Fashion Designer Justice Marley Is More Than Her Last Name

Building on this strong lineage, Justice recently launched her own brand: More Justice. She introduced the line with a collection of essentials: plush and minimalist-leaning hoodies, tees, and sweatpants that harken back to the clean simplicity of ’90s Gap and J.Crew. The collection is a preview of the larger and more intricate vision that Justice has for her brand. She has been admiring the work of Japanese menswear designers. “I love the structure,” she says of pieces from celebrated designers like Yohji Yamamoto, Issey Miyake, and Junya Watanabe.

“I’m drawn to menswear too because I grew up in a male-dominated space,” Justice says. “There’s a lot of men in my family.” For her personal wardrobe Justice likes to take menswear pieces and mix them with womenswear to “create something tough but sexy.” She plans to employ a similar blending of aesthetics and silhouettes for her own line. There will also be an emphasis on sustainability and upcycling fabrics.

All of this is set to be captured by cameras for a reality show focused on the third generation of Marleys. Also taking part in the show are Justice’s sister, Zuri, and her cousins Hymn and Selah (all singers, see?).

The show, tentatively titled Tomorrow People: Making It Marley, will film the family members across LA, New York, and Miami. There are also plans for everyone to travel to Jamaica and visit key spots, like the Bob Marley Museum located in Kingston. Filming is expected to begin in October.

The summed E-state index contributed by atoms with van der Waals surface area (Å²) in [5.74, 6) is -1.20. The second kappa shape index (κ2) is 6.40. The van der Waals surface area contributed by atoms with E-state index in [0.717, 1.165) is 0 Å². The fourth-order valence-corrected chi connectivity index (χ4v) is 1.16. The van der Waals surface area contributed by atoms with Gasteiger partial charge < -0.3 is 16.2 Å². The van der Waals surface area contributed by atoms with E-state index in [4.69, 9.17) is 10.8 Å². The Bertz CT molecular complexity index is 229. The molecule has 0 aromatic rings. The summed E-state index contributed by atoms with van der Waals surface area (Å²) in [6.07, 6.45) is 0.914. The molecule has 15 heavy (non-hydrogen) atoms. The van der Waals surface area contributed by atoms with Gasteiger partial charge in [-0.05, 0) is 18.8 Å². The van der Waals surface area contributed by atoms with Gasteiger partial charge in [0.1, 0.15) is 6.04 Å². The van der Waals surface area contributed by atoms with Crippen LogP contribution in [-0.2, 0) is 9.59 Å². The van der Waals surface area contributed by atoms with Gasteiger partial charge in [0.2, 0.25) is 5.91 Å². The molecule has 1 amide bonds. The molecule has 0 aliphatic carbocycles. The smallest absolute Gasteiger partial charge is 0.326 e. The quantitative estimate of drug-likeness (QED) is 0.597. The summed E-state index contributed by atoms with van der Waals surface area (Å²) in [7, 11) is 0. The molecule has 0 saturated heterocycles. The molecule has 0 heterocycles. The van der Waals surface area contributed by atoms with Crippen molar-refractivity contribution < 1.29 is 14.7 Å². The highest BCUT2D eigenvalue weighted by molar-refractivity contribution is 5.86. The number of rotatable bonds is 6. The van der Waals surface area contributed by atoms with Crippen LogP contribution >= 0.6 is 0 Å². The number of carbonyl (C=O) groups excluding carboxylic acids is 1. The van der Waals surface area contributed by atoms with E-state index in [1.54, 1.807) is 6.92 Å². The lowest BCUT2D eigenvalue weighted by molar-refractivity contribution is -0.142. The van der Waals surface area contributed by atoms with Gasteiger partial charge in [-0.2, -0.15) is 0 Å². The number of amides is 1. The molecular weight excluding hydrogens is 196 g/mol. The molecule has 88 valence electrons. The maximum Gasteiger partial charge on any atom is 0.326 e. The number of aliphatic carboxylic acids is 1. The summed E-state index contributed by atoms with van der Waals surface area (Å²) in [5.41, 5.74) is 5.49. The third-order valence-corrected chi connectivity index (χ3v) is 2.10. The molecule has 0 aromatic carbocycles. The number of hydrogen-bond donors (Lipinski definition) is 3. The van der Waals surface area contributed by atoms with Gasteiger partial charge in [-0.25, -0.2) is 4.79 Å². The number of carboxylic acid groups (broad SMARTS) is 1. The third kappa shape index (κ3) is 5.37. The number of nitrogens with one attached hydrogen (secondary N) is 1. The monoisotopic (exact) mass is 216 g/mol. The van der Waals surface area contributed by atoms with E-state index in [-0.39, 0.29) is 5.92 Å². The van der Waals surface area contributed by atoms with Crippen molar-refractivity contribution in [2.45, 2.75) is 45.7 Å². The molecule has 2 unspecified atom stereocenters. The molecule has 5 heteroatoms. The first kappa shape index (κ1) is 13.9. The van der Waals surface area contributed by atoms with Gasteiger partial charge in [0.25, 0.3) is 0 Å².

Photo: Richard Brooks

Justice recently taped a spec episode, which is what will be shown and shopped around to different networks and streamers. “I have a big personality, and I was just being myself. And at the same time, pretending I was just talking to my friends whenever the producer was talking to me.” Who knows, maybe the family could be the next Kardashians? (Coincidentally Hulu—which streams The Kardashians—has expressed serious interest in nabbing the show, according to Justice.)

What would her grandfather make of reality TV if he were still alive? Would he watch? Justice laughs at the idea. “Probably not,” she says. “He’d probably be like, ‘What is this?’”

But that’s exactly the point, Justice says. “The third generation is carrying on our grandfather’s message and legacy but just in our own way, you know? Most of us are millennial or Gen Z. Times are different.”

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